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Is Ontario’s Far North Act anti-aboriginal?
De Beers Canada and its Victor diamond mine is currently in the media spotlight regarding the poverty in the nearby First Nations community of Attawapiskat. Many are questioning why the community is not significantly benefiting from this diamond mine, located on its traditional territory. The Victor deposit — which is the smallest of Canada’s four diamond mines — just started production in July 2008 and has an expected life of 11 years. The mine employs about 500 people, half of whom are of First Nations background and 100 come from Attawapiskat.
This controversy highlights the widespread problem of aboriginal poverty, much of which lies at the feet of Premier Dalton McGuinty, environmentalism and the product of this marriage — the much-detested Far North Act. Praised by the south’s many well-funded and powerful environmental movements, this legislation cuts off half of the Far North to resource development — 225,000 square kilometres or roughly 21% of the province’s land mass — and turns it into parks.
The horrific downside to this green ideology is that mineral exploration and potential mines — the only form of economic development that could reduce the impoverished, Third World living conditions in First Nations communities — is being reduced or stopped in the affected territory.
A generation ago, the destruction of the fur industry in northern aboriginal communities by an aggressive, media-savvy environmental movement caused enormous economic hardships and contributed many social ills. Are McGuinty and his environmental allies doing the same with their parks agenda? Is the Far North Act inherently “anti-aboriginal”?
For the geographically illiterate, let’s be crystal clear about how much land is being affected by the act. The total land area of the province is 907,573 square kilometers. Southern Ontario is 102,326 square kilometers. Double that territory and then some and you will get a good idea of how much land will be off limits to low-impact mining exploration and potential sustainable development.
By comparison, the trillion-dollar Sudbury Basin, which has been in economic production for over 120 years, is an oval-shaped basin measuring only 60 by 30 kilometres. We still have no idea of the geological potential of the Far North and at the present time there are no plans or enough money to do a thorough geo-science assessment of that vast geography.
What if the north contains another Sudbury Basin, the richest mining district in North America, or another Abitibi Greenstone Belt, the source of Canada’s greatest gold mining districts or another Ring of Fire whose mineral treasures we have just begun to discover? This economic madness comes at a time of global economic uncertainty, massive provincial deficits and fears about significant cutbacks to unsustainable social programs and services. Once proud Ontario is now a have-not province, receiving $2.2-billion in equalization payments during fiscal 2011-2012.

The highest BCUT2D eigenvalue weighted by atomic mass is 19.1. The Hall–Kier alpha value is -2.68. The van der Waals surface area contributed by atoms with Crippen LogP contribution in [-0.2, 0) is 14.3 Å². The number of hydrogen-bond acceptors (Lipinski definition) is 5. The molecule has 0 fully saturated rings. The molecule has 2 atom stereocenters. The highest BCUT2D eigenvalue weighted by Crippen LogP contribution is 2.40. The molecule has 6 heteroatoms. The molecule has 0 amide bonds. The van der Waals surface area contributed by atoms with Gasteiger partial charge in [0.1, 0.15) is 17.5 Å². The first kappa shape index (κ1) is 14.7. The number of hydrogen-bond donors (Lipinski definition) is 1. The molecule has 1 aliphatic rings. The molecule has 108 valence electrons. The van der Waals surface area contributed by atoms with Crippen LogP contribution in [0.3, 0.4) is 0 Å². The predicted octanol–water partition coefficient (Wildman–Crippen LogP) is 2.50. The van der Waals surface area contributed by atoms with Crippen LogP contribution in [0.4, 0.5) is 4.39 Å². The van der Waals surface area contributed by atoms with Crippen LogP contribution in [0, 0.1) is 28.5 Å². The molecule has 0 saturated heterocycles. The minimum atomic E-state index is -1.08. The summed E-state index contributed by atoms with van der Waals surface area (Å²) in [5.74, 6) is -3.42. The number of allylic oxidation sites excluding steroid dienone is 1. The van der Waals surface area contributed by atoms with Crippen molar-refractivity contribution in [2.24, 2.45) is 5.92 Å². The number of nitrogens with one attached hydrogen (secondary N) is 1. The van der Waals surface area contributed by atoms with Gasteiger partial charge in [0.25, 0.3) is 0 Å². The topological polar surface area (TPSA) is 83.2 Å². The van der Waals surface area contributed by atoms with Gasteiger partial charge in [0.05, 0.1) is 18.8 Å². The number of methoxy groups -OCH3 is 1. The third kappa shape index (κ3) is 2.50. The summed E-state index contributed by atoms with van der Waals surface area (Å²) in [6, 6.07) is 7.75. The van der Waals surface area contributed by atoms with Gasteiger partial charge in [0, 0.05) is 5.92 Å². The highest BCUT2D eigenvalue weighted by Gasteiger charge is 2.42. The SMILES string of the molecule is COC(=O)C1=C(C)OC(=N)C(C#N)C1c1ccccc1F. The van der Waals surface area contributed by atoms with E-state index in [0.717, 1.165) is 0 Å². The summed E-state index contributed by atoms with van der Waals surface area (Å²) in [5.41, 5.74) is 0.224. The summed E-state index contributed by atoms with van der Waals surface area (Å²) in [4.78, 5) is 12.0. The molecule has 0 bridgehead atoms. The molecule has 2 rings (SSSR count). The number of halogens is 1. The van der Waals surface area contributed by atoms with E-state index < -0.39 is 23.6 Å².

“The uncertainty of land tenure in the Far North Act has made it difficult for prospecting companies in Vancouver and Toronto to raise funds for development,” said Harold Wilson, Thunder Bay Chamber of Commerce president. “This excitement over the mineral-rich Ring of Fire would likely not be happening if the Far North Act was in effect eight years ago.”
Due to massive industrialization and urbanization in China, India and many other developing countries, there is a ravenous global appetite for mineral products — a commodity super-cycle. Every year, China builds two cities the size of Toronto and Sydney, Australia, in the largest rural-urban migration in the history of man.
With one high-profile exception, the vast majority of aboriginal communities in Northern Ontario welcome the benefits and jobs from mining. In fact, there are almost 200 types of economic partnership agreements between First Nations and senior miners or junior exploration companies across Canada and about 90 of those accords are in the province’s North.
At an June, 2011 International Indigenous Summit on Energy and Mining in Niagara Falls, Ont., Assembly of First Nations National Chief Shawn Atleo said, “This is truly an exciting time for indigenous peoples in Canada and around the world.… We see the opportunities in resource development as a key to unlock the full potential of indigenous peoples across the globe in ways that are responsible, sustainable and mutually beneficial to all parties.”
The mining industry is the largest private-sector employer of aboriginal people in the country, making up about 7.5% of the workforce. According to a June, 2011 study from TD Economics, the “aboriginal population has been beneficiaries of the booms in the resource sector since the past decade.”
Last summer, a visit by Prime Minister Stephen Harper to Agnico-Eagle’s Meadowbank gold mine near Baker Lake, Nunavut highlighted the enormous benefits of mining for the local Inuit. Approximately 38% of the 1,100 employed are Inuit from the Kivalliq Region. Agnico-Eagle has implemented extensive internal training programs to help Inuit advance in the workforce by learning new skills. Last year, almost 48% or $57-million of Meadowbank mining expenditures went to Nunavut based suppliers. And royalties will be flowing to the Inuit through their umbrella organization, the Nunavut Iunngavik Inc.
A February 2011 study on the north by the Conference Board of Canada reported that the gross domestic product of Nunavut increase almost 12%, largely due to the economic impact of the Meadowbank mine.
For the rest of this column, please go to the National Post/Financial Post website: http://opinion.financialpost.com/2011/12/06/far-north-mischief/